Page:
A Viking skeleton from a grave at Repton, Derbyshire, England. (Credit: Copyright Martin Biddle)
Archaeologists could hardly believe their luck when they discovered a mass grave in the 1980’s turned out to be filled with the remains of over 200 warriors from the Viking Great Army. But the following result doubt on this idea, stating that some of the remains dating back hundreds of years before the time of the Vikings.
This finding surprised the researchers. It turned out that the grave, located in Repton, is a parish in the district of Derbyshire, England, was used before the Vikings invaded the British Isles, although many of the bodies were buried with the Scandinavian artifacts.
Now, researchers have finally gotten to the bottom of the mystery. The tomb is, in fact, date to the time of the Vikings, according to a new study. Their research shows how the Vikings’ dining choices — that is, chowing down on fish — the cause of the earlier radiocarbon dating blunder. [Fierce Fighters: 7 Secrets of Viking Culture]
According to historical records, the Great Army spent the winter in Repton in A. D. 873-874 and fell the king of the Public, an Anglo-Saxon kingdom, sending him into exile. So, when archaeologists led by Martin Biddle and Birthe Kjølbye-Biddle excavated mass grave in the St. Wystan’s Church in Repton in the 1980s, but expected to find Viking remains.
A room of the burial chamber contains at least 264 people — 20% of them women. Viking weapons and artifacts, including an axe, a few knives and five silver pennies, dated between A. D. 872, and 875, were found in the remains of the men, most of them in the age of 18 to 45. Several men had signs that they sustained severe injuries, before dying, the researchers said.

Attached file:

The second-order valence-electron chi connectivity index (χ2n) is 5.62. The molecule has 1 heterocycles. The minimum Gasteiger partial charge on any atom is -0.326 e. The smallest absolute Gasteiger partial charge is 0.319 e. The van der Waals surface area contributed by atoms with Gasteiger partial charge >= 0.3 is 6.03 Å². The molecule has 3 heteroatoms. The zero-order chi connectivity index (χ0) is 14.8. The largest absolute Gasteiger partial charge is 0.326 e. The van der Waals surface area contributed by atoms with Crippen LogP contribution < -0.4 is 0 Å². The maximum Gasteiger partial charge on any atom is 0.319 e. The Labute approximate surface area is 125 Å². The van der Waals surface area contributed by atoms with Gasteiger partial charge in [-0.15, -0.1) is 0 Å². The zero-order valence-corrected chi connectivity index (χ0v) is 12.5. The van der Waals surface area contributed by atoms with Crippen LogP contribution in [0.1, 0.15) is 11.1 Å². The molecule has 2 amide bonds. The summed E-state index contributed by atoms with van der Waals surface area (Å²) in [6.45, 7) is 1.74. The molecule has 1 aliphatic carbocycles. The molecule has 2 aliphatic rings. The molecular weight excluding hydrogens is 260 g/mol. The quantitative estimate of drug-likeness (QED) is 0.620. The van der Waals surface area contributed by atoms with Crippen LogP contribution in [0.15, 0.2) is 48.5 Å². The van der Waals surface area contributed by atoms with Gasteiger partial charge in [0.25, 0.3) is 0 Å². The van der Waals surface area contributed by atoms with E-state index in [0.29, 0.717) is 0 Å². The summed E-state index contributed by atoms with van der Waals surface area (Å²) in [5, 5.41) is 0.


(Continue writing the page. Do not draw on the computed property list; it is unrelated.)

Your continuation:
All these signs indicated that the tomb belonged to the Great Army, but “although a number of samples were in accordance with a ninth-century date, some dating back to the seventh and eighth centuries A. D., and so seemed to belong to an earlier phase of activity,” the researchers wrote in the study.
But now, new radiocarbon dating has revealed what archaeologists thought all along: the bodies in the grave dates from the ninth century, A. D., a date which corresponds to the Large Army of the winter stay.
“Previous radiocarbon dates from this site were all affected by something called marine reservoir effects, and that is what they seem to be old,” study principal investigator Cat Jarman, an archaeologist at the University of Bristol, said in a statement. “When we eat fish or other marine foods, we use carbon in our bones that is much older than in terrestrial [land] food. This confuses radiocarbon dates of archaeological bone material and we need to correct for it by estimating the amount of fish that each individual ate.”
The hammer of Thor
Jarman and her colleagues, also a double grave at the site — one of the few graves with Viking arms in England — A. D. 873-886.
The older of the two men in the tomb was buried with various objects, including a Thor’s hammer pendant and a Viking sword. This man had several serious injuries including a large gash on his left femur, or thighbone. Oddly enough, a boar’s tusk had been between his legs. Maybe because the injury had affected his penis or testicles, and the tusk symbolized this loss to help him prepare for the life after death, the researchers said.
In another grave, four boy the age of 8 to 18 were buried with a sheep jaw at their feet. Two of the boys had signs of trauma. It is possible that these boys were sacrificed to accompany the dead Viking, Viking texts mention as a ritual, one of the researchers said. This tomb was dated to A. D. 872-885, they noted. [Photos: 10th-Century Viking Grave Excavated in Denmark]
“The date of the Repton charnel bones is important, because we know very little about the first Vikings that went on to become a part of [a] a considerable Scandinavian settlement of England,” Jarman said. “Although these new radiocarbon dates do not prove that the Viking army members, it now seems very likely.”
The findings are published online today (Feb. 2) in the journal Antiquity.
Original article on Live Science.